Cows in deep mud after winter grazing went wrong (Image: Radio NZ/Supplied)

The Bulletin: Winter grazing in the spotlight

Good morning, and welcome to The Bulletin. In today’s edition: Winter grazing in the spotlight, teens smoking much less weed than they used to, and stats show big acceleration in Auckland house building.

To lead us off today, a look at a relatively long running farming issue which has burst into the spotlight in recent weeks. Winter grazing, or winter cropping as some call it, is basically when cows are given a small area of pasture crop to live on, and they eat it until it is entirely gone. It can cause severe animal welfare issues if cows are left standing in mud, and can also be pretty bad for runoff and waterway pollution. But it’s also something of a proxy war for the wider questions around whether dairying can be sustainable.

The government announced a taskforce to look into it last week, with MPI to ensure good practices are followed. But what are good practices? Dairy NZ have a guide, and heavily stress that the key is planning ahead. Cows standing in mud is what happens when you don’t plan well enough, in their view. In animal welfare group SAFE’s view, some of the pictures that have emerged could even be in breach of the law, let alone being good practices or otherwise. They’re urging that the taskforce include people from outside the farming industry to assess it.

There have been plenty of tensions around winter cropping since the launch of the campaign. The most notable so far is a standoff that took place between farmers and a van of environmentalists in Southland – Radio NZ has a report on it. The farmers insist they weren’t trying to intimidate the environmentalists who were investigating the practice, but the way the environmentalists tell the story, that sure isn’t what the effect was.

One notable development is that farming leaders are actively speaking out against bad winter croppers. Fed Farmers in Southland say that some areas are “simply too wet” for the practice to be safe, reports Farmers Weekly. Provincial president Geoffrey Young blasted “laggards” – a favoured term among farmers to talk about other farmers who are making the rest of them look terrible – as did Otago president Simon Davies in this opinion piece on The Country. As a strategy, it concedes part of the point to the environmentalist campaign, and suggests improvements will be coming. But it doesn’t address the real point a lot of environmentalists are making right now, which is that there are simply too many cows for the land to handle.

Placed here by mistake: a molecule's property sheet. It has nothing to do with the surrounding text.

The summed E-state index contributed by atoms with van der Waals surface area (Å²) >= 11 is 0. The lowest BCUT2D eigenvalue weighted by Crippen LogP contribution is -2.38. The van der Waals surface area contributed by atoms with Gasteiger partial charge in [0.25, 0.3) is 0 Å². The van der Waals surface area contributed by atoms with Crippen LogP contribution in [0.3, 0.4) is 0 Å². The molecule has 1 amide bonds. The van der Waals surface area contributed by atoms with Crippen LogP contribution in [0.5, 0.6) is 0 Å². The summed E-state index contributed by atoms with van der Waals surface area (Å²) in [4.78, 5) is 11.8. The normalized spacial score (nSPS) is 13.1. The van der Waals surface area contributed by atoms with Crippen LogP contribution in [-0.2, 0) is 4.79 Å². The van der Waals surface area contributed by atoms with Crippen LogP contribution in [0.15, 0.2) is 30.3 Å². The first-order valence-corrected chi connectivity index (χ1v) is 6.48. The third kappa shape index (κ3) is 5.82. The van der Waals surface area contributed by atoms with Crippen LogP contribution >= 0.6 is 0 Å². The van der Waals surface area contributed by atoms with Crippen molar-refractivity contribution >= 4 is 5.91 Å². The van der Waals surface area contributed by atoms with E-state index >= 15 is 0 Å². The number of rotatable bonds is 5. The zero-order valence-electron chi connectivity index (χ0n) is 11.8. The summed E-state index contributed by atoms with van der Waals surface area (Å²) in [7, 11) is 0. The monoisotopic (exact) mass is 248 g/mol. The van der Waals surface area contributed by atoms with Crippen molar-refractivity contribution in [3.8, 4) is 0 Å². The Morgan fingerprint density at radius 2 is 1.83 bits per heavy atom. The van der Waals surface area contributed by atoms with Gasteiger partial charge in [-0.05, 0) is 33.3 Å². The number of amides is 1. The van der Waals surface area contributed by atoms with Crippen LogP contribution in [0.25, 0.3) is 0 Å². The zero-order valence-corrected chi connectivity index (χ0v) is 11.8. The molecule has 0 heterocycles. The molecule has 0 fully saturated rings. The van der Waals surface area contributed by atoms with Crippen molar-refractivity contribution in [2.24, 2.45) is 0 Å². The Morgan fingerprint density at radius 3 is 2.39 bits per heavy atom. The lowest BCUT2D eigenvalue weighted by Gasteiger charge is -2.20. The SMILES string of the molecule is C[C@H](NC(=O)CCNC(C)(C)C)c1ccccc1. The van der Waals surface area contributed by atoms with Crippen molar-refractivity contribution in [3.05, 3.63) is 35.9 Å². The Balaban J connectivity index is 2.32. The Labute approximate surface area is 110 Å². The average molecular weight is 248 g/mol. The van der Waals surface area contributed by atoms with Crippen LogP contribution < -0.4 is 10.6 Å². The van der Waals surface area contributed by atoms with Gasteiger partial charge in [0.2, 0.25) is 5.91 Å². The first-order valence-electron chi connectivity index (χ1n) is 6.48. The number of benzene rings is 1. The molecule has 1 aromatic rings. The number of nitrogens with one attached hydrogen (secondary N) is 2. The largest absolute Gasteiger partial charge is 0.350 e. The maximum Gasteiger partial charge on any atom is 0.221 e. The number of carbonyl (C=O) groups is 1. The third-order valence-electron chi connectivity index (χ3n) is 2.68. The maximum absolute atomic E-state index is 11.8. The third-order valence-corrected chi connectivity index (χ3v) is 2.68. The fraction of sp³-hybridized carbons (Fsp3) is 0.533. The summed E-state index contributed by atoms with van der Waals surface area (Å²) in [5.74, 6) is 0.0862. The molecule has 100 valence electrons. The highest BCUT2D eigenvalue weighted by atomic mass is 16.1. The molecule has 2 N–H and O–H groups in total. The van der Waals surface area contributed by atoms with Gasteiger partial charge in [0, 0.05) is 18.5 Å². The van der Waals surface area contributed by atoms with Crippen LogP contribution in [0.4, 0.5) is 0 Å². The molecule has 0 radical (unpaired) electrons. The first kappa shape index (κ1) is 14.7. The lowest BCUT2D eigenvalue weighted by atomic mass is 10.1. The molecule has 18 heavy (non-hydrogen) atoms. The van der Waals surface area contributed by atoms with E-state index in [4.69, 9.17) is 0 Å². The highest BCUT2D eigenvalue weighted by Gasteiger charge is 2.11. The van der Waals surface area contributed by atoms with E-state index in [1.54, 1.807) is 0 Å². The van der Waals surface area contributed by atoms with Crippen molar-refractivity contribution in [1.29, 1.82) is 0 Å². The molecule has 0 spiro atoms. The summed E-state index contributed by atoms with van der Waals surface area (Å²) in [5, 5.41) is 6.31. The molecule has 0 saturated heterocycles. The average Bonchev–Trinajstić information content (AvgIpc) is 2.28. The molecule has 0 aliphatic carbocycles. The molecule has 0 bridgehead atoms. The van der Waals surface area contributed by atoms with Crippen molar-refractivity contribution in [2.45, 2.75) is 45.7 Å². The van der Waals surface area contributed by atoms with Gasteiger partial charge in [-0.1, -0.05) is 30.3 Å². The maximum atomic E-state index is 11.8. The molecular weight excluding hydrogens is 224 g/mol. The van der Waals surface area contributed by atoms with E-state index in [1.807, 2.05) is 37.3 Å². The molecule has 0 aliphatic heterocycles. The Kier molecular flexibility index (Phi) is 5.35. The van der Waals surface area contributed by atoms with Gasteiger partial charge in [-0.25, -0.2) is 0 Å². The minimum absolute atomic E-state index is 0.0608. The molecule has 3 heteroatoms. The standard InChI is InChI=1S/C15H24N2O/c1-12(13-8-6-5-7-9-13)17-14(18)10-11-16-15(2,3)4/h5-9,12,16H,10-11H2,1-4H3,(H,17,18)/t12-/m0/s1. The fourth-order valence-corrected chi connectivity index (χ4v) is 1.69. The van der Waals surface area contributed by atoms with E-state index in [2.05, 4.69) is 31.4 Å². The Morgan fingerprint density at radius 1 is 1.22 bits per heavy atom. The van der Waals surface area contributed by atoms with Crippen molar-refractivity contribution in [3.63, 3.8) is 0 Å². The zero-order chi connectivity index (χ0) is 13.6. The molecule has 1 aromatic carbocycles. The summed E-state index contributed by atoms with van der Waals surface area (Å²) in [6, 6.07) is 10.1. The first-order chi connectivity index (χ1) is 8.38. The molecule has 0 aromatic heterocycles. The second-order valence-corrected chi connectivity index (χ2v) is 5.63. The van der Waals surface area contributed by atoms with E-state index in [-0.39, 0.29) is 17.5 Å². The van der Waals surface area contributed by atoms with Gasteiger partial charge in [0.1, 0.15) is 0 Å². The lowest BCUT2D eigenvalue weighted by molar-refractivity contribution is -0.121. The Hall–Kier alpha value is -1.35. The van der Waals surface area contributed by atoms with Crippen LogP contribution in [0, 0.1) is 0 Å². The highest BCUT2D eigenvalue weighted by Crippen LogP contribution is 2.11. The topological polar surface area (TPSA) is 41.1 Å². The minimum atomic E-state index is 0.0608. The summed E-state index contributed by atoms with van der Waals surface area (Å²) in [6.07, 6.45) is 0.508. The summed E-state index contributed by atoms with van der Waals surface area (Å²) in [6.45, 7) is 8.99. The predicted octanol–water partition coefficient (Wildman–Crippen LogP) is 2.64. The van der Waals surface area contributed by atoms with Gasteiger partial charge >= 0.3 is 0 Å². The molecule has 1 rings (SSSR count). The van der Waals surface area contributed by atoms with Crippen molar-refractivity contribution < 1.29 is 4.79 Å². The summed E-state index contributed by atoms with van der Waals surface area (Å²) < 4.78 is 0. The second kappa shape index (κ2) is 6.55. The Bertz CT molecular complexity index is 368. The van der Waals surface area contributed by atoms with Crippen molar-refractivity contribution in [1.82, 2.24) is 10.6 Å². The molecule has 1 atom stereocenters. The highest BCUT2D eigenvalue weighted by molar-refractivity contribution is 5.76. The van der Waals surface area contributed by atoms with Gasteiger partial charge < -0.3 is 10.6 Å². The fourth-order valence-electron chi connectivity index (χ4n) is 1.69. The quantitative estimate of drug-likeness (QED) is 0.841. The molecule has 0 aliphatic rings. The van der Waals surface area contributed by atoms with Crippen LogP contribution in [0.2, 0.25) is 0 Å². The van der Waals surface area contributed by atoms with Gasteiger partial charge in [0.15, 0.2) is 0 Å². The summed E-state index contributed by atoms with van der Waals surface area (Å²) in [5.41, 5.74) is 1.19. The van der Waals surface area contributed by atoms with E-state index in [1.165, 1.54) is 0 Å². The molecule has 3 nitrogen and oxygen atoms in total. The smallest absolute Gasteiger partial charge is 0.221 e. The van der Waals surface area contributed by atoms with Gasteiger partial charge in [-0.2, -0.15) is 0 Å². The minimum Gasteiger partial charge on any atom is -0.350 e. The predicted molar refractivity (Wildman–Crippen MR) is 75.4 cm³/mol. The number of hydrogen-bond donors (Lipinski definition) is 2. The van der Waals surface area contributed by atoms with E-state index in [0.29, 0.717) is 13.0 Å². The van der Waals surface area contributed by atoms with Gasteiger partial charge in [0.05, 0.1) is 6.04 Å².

Finally, if you think it’s only a problem for farmers and environmentalists to battle out, you’d be wrong. Longbush Kindergarten in Southland had to be closed earlier last week, because winter grazing runoff had swept through the grounds. A salient reminder perhaps that things that happen on farms around New Zealand don’t necessarily just stay on farms.


Young people are using a lot less weed than in the past, with Māori leading the decline, reports Don Rowe for The Spinoff. Multiple universities participated in the study, which found that weekly weed use among teenagers had halved in the space of a decade. The researchers say it’s a positive trend, and that legalisation won’t necessarily reverse it, provided it is done right.


An update on how housing in Auckland is going, and things are actually looking a lot better than they were. Interest reports that more than 10,000 homes were completed in the year to June, which was moderately up compared to last year, and way up on years before that. And with the number of consents also rising sharply (and an estimated two year time between consents being issues and builds completed) there might actually be a time in the future when Auckland doesn’t have a housing crisis.


Extremely well attended consultation sessions over changes to Oranga Tamariki legislation are taking place at the moment. The Rotorua Daily Post reported on one in their patch, and it gave a good overview of both the changes being made, and the significant concerns being raised by the public. The biggest change that will be made is providing “a practical commitment to the Treaty of Waitangi,” which will probably require a lot of ongoing work to get right.